Stress and Stigma

Community care
 
children's mental health

THE ISSUE:
 

There are children experiencing the stress of their parent's unaddressed trauma and subsequent substance use disorder, and society's stigma

There are parent's who have unaddressed trauma and a subsequent substance use disorders who do not have access to adequate healing 
supports, and are exposed to society's stigma.

THE LIVES:

Substance use disorder
  • atleast 1 in 6 Canadain children are exposed to a parent's substance use disorder
  • Parental substance use disorder is stressful, and considered an adverse childhood experience which  increases the risk of additional stress (ACEs).
  • stigma has prevented the creation of adequate supports, and contributes to the re-traumatization of families.
Stigma

THE STIGMA:

Stigma harms not only those who use drugs or alcohol, but also harms their family, including many children. As frontline staff, we may unintentionally project our biases onto families which can prevent their healing. As such, it is important we reflect on our own discomforts, assumptions and reactions when it comes to substance use and addictions.

Stigma is defined as negative attitudes and beliefs about a group of people and includes judging, labeling, isolating, which ultimately leads to discrimination.

​It is often communicated through our body language and tone and may not even be recognized by the person causing it.

Stigma  can be so deeply rooted in our society that it becomes ingrained in institutional policies and practices.

According to the Canadian Centre on Substance Use and Addiction, 8/10 Canadians with a substance use disorder say they experienced barriers to recovery and healing, including stigma. This stigma impacts not only the quality of and access to healthcare services, but also impacts the creation of policies and services that dictate treatment accessibility.

Stigma also impacts children who have a parent with an addiction in various ways including: witnessing society's behaviours towards their parents, listening to the language used when speaking of individual's who have an addiction, and through the limited number of supports offered to their families. All of these together, contribute to children internalizing their experiences and emotions, and may prevent them from reaching out for support as they get older. 

Strengthening Canada's Approach to SU & Addiction
People's Shadows_edited_edited_edited.jpg

2 hour training

Starlings Founder Agnes Chen marries her personal experience with the stigma of a parent's addiction to the current literature on stigma.

Starlings
TRAINING:

our communities
opportunity to heal a family's inherited
stigma.

WHAT CAN I DO RIGHT NOW TO HELP #ENDTHESTIGMA ?

Just like a substance use disorder does not happen over night, neither does healing or recovery. Together, we must be able to offer families hope and an invitation to heal, while recognizing the many different paths an individual will take.

1. WATCH THIS VIDEO:









2. BE AN ACTIVE ALLY:

Have a sign in your clinic that states you are an
ally to individuals who use substances or who have a substance use disorder.
Feel free to print and use one of these:












2. HARM REDUCTION:

"Harm reduction is a set of practical strategies and ideas aimed at reducing negative consequences associated with drug and alcohol use. Harm Reduction is also a movement for social justice built on a belief in, and respect for, the rights of people who use drugs."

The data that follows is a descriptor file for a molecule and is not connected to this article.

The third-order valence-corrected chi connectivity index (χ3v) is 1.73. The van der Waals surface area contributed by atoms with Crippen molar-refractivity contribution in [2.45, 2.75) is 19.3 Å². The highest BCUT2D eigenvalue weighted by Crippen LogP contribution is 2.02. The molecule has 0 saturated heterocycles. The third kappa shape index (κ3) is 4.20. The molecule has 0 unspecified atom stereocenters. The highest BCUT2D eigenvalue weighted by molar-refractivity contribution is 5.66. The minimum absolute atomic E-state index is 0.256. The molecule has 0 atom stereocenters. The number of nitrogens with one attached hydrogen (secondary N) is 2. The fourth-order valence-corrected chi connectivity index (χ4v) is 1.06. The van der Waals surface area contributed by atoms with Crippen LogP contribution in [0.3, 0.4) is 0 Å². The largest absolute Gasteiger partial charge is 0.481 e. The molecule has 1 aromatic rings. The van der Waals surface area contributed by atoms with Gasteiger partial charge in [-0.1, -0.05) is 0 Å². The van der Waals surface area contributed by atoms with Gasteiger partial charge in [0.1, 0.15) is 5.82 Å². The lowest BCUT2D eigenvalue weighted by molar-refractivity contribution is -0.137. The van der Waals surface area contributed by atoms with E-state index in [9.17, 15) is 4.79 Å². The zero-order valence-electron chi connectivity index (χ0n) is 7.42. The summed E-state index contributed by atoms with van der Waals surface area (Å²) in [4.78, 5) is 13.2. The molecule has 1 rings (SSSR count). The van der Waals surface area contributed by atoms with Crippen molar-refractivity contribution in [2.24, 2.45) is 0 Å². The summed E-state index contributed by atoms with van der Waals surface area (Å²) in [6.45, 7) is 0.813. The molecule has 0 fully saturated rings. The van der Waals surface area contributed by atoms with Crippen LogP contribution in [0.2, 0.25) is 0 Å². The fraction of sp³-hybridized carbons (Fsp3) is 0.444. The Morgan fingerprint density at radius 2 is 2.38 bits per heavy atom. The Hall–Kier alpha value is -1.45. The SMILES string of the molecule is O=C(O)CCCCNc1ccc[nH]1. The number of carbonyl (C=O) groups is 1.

Learn about "harm reduction" here

Some harm reduction suggestions:

1. Get and offer Naloxone: it will save a life


2. Offer information regarding "safely withdrawling from alcohol": it will save a life.

3. Check in with family, particularly children, who are providing care for a loved one with a substance use disorder: it will save a life.



3. HOST A POSTER & OFFER HOPE TO YOUTH:

See our available posters here or email us at info@starlings.ca and request to have a poster or hard copy of our Peer Support Guide (for youth and adults who have been impacted by a parent's substance use and society's stigma of addictions) and our "Parenting in Recovery Guide" for parents with a past or present addiction (both will be available November 2021).

4. HOST A WORKSHOP & OFFER HOPE TO YOUTH:
Check out our offerings here


4. LEARN:
Image by D koi

STIGMA IS A PUBLIC HEALTH ISSUE

"Reducing stigma is key to effectively addressing problematic substance use, and is a critical step in recognizing the fundamental rights and dignity of all Canadians, including those who use substances."


Dr. Theresa Tam, Chief Public Health Officer of Canada, Government of Canada, 2018
READ THE REPORT BELOW:

Image by D koi

Substance use stigma prevents the availability of support for parents and their children, from individuals being offered compassion and care, and ultimately, contributes to cycles of stress and trauma in families.

Read the Starling's Community Report below: 

Image by Damian Zaleski

LEARN ABOUT THE STATISTICS AND THE SCIENCE BEHIND SUBSTANCE USE DISORDER, AND ENSURE YOUR LEARNING INCLUDES THE VOICES OF THOSE WITH LIVED EXPERIENCE. 

People's Shadows_edited_edited_edited.jpg

1.5 hour A presentation

Starlings Founder Agnes Chen marries her personal experience with the stigma of a parent's addiction to the current literature on stigma.

our communities
opportunity to heal
a families inherited
stigma.

CHILDREN DO NOT GET A CHOICE IN THE KIND OF HOME ENVIRONMENT THEY ARE RAISED IN, BUT AS A COMMUNITY, WE HAVE A CHOICE IN THE KIND OF COMMUNITY ENVIRONMENT THAT SUPPORTS THEM. Thank you for being a part of our community.


AGNES CHEN, STARLINGS COMMUNITY FOUNDER